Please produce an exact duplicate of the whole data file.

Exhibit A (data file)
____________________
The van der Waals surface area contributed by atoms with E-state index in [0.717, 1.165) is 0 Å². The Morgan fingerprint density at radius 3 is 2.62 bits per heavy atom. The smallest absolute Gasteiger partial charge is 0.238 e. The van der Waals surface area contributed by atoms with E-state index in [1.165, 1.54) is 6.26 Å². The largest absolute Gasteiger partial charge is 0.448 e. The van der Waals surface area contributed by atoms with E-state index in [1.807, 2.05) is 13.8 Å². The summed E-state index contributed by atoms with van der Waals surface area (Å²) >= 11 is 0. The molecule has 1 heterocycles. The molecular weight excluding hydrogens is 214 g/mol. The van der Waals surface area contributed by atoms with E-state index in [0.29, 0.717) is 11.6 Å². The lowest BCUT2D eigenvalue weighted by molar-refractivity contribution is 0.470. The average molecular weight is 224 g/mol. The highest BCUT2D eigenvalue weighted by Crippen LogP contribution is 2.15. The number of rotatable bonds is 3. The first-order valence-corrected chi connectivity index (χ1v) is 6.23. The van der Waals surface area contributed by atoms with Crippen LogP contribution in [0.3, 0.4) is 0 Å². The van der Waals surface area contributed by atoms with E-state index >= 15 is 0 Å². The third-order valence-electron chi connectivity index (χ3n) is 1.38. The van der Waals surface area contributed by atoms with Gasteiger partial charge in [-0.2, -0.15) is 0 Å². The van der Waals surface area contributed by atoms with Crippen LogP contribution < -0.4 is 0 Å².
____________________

The van der Waals surface area contributed by atoms with E-state index in [0.717, 1.165) is 0 Å². The Morgan fingerprint density at radius 3 is 2.62 bits per heavy atom. The smallest absolute Gasteiger partial charge is 0.238 e. The van der Waals surface area contributed by atoms with E-state index in [1.165, 1.54) is 6.26 Å². The largest absolute Gasteiger partial charge is 0.448 e. The van der Waals surface area contributed by atoms with E-state index in [1.807, 2.05) is 13.8 Å². The summed E-state index contributed by atoms with van der Waals surface area (Å²) >= 11 is 0. The molecule has 1 heterocycles. The molecular weight excluding hydrogens is 214 g/mol. The van der Waals surface area contributed by atoms with E-state index in [0.29, 0.717) is 11.6 Å². The lowest BCUT2D eigenvalue weighted by molar-refractivity contribution is 0.470. The average molecular weight is 224 g/mol. The highest BCUT2D eigenvalue weighted by Crippen LogP contribution is 2.15. The number of rotatable bonds is 3. The first-order valence-corrected chi connectivity index (χ1v) is 6.23. The van der Waals surface area contributed by atoms with Crippen LogP contribution in [0.3, 0.4) is 0 Å². The van der Waals surface area contributed by atoms with E-state index >= 15 is 0 Å². The third-order valence-electron chi connectivity index (χ3n) is 1.38. The van der Waals surface area contributed by atoms with Gasteiger partial charge in [-0.2, -0.15) is 0 Å². The van der Waals surface area contributed by atoms with Crippen LogP contribution < -0.4 is 0 Å².